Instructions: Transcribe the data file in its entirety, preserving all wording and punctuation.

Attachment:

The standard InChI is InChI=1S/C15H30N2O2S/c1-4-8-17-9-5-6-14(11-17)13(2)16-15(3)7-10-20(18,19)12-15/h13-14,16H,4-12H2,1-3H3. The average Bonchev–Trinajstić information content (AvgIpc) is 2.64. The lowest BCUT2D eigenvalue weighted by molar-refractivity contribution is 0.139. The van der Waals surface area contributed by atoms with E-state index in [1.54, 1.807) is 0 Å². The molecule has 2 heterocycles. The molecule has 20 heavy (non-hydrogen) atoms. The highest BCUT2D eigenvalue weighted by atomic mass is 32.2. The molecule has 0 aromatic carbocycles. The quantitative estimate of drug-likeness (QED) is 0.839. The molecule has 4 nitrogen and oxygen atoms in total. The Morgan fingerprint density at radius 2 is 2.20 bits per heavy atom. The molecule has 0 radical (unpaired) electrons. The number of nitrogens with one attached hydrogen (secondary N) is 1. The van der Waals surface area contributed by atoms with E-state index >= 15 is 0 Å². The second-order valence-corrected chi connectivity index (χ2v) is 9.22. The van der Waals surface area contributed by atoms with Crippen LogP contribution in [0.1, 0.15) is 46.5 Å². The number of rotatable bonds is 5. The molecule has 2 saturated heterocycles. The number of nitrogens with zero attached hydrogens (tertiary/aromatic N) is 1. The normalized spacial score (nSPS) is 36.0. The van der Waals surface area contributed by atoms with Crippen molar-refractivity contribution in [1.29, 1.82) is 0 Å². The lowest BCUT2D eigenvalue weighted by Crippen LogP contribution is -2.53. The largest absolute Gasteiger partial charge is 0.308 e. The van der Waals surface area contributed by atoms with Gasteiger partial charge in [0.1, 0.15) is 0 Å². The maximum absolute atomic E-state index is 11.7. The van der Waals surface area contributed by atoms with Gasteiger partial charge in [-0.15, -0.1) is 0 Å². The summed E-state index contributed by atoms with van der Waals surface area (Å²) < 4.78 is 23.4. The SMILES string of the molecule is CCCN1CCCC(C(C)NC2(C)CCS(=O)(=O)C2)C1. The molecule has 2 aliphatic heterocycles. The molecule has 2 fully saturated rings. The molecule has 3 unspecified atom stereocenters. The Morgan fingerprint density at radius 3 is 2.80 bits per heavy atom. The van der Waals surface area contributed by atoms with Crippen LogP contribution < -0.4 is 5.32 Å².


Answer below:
The standard InChI is InChI=1S/C15H30N2O2S/c1-4-8-17-9-5-6-14(11-17)13(2)16-15(3)7-10-20(18,19)12-15/h13-14,16H,4-12H2,1-3H3. The average Bonchev–Trinajstić information content (AvgIpc) is 2.64. The lowest BCUT2D eigenvalue weighted by molar-refractivity contribution is 0.139. The van der Waals surface area contributed by atoms with E-state index in [1.54, 1.807) is 0 Å². The molecule has 2 heterocycles. The molecule has 20 heavy (non-hydrogen) atoms. The highest BCUT2D eigenvalue weighted by atomic mass is 32.2. The molecule has 0 aromatic carbocycles. The quantitative estimate of drug-likeness (QED) is 0.839. The molecule has 4 nitrogen and oxygen atoms in total. The Morgan fingerprint density at radius 2 is 2.20 bits per heavy atom. The molecule has 0 radical (unpaired) electrons. The number of nitrogens with one attached hydrogen (secondary N) is 1. The van der Waals surface area contributed by atoms with E-state index >= 15 is 0 Å². The second-order valence-corrected chi connectivity index (χ2v) is 9.22. The van der Waals surface area contributed by atoms with Crippen LogP contribution in [0.1, 0.15) is 46.5 Å². The number of rotatable bonds is 5. The molecule has 2 saturated heterocycles. The number of nitrogens with zero attached hydrogens (tertiary/aromatic N) is 1. The normalized spacial score (nSPS) is 36.0. The van der Waals surface area contributed by atoms with Crippen molar-refractivity contribution in [1.29, 1.82) is 0 Å². The lowest BCUT2D eigenvalue weighted by Crippen LogP contribution is -2.53. The largest absolute Gasteiger partial charge is 0.308 e. The van der Waals surface area contributed by atoms with Gasteiger partial charge in [0.1, 0.15) is 0 Å². The maximum absolute atomic E-state index is 11.7. The van der Waals surface area contributed by atoms with Gasteiger partial charge in [-0.15, -0.1) is 0 Å². The summed E-state index contributed by atoms with van der Waals surface area (Å²) < 4.78 is 23.4. The SMILES string of the molecule is CCCN1CCCC(C(C)NC2(C)CCS(=O)(=O)C2)C1. The molecule has 2 aliphatic heterocycles. The molecule has 2 fully saturated rings. The molecule has 3 unspecified atom stereocenters. The Morgan fingerprint density at radius 3 is 2.80 bits per heavy atom. The van der Waals surface area contributed by atoms with Crippen LogP contribution < -0.4 is 5.32 Å².